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By Jessica Gotthold, Founder/CEO
The National Foundation for Animal Rescue (NFFAR)

A Little Cat Makes a Big Impression!

This is the story of a tiny kitten, just 6 weeks old, that went through more than most animals and people go through in a lifetime.  He was a kitten without a home or a family to call his own when a wonderful woman NFFAR has assisted over the years brought him to one of our volunteers for adoption.  His black coat was full of soft kitten fuzz and he had bright blue-green eyes that beckoned all that met him to cradle and cuddle him!

So a foster home was found and the kitten was on his way to find a lifetime commitment home.  Unfortunately, without any disclosure to NFFAR, this foster person made a critically poor decision and allowed the curious innocent kitten to mingle with a baby raccoon she took into her possession to rehabilitate.  The result was disastrous, as the kitten could not defend itself and was severely bitten about the head.  The foster person rushed the kitten to the Valley Cottage Animal Emergency Hospital in New York State and upon first observation the vet asked me, over the telephone, if I wanted the kitten euthanized.   Since I was not present and did not feel comfortable making a life and death decision without more information, one of my incredible volunteers came to the rescue.  She soon arrived at the hospital and was able to assess the situation.  She and I agreed not to put the kitten down but to wait 24 hours and give him a chance to show us that he was ready to fight for survival.  If he was no better than we agreed we did not want him to endure acute pain and suffering if he was bound not to have the strength to make it.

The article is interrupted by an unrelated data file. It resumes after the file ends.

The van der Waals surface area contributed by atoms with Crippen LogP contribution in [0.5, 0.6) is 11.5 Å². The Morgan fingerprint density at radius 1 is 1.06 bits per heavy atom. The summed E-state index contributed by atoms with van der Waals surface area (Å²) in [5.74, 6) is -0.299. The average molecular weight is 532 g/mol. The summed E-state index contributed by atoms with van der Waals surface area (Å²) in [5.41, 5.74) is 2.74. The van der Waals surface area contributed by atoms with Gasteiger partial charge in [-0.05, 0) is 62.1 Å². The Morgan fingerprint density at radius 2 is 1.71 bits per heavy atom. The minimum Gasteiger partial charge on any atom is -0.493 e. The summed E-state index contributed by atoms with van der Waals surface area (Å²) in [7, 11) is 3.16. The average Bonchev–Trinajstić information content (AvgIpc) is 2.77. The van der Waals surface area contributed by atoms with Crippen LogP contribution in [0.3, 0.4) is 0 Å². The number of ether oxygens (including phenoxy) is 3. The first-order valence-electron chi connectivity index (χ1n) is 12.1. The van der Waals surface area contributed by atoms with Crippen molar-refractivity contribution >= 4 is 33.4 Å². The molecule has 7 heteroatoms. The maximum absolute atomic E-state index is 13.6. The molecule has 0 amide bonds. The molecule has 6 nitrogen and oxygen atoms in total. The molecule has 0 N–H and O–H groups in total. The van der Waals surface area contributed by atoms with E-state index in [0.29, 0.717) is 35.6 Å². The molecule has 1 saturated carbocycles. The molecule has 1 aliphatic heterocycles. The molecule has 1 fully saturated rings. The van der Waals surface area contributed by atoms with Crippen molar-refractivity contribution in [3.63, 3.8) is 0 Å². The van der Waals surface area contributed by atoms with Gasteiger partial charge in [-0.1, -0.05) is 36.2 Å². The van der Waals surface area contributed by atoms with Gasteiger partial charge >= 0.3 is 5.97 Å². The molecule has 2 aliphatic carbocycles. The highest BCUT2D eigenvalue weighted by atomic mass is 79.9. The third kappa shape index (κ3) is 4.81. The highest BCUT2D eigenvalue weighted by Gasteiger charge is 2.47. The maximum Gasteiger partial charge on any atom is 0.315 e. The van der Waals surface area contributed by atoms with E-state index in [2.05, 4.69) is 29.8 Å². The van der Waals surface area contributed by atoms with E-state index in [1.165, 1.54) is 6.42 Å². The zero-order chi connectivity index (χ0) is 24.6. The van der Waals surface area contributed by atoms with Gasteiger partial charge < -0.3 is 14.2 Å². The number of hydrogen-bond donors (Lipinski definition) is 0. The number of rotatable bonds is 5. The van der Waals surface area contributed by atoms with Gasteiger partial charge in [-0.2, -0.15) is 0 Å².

So with great anxiety we waited, hoped and prayed that he would come around.  His name had been Dandy, after the woman who brought him to NFFAR.  The next day Dandy was still holding his own, on heavy doses of pain-killers.  He had a skull fracture and numerous puncture wounds and the vet staff was concerned about Dandy’s ability to see and hear due to the significant trauma.

For two long weeks Dandy fought to survive, as the vet staff gave him ‘round the clock supportive care.  He appeared to have his hearing intact and although his third eyelids were protectively shielding the majority of his eyeballs as a result of the incident, he appeared to be able to see.  He ate like a champion, and that was most encouraging, first being syringe fed and later graduating to eating solid food on his own.  The puncture wounds and the skull fracture were healing but due to the severity of the incident Dandy had no living tissue on his forehead, as dead necrotic skin was peeling off.

While in bed dreaming about the mighty kitten, I wanted to rename him.  Suddenly I awoke and bolted upright and shouted, “Darwin!  Survival of the fittest!”  So Darwin it was, which evolved into Baby Darwin because he was still so small.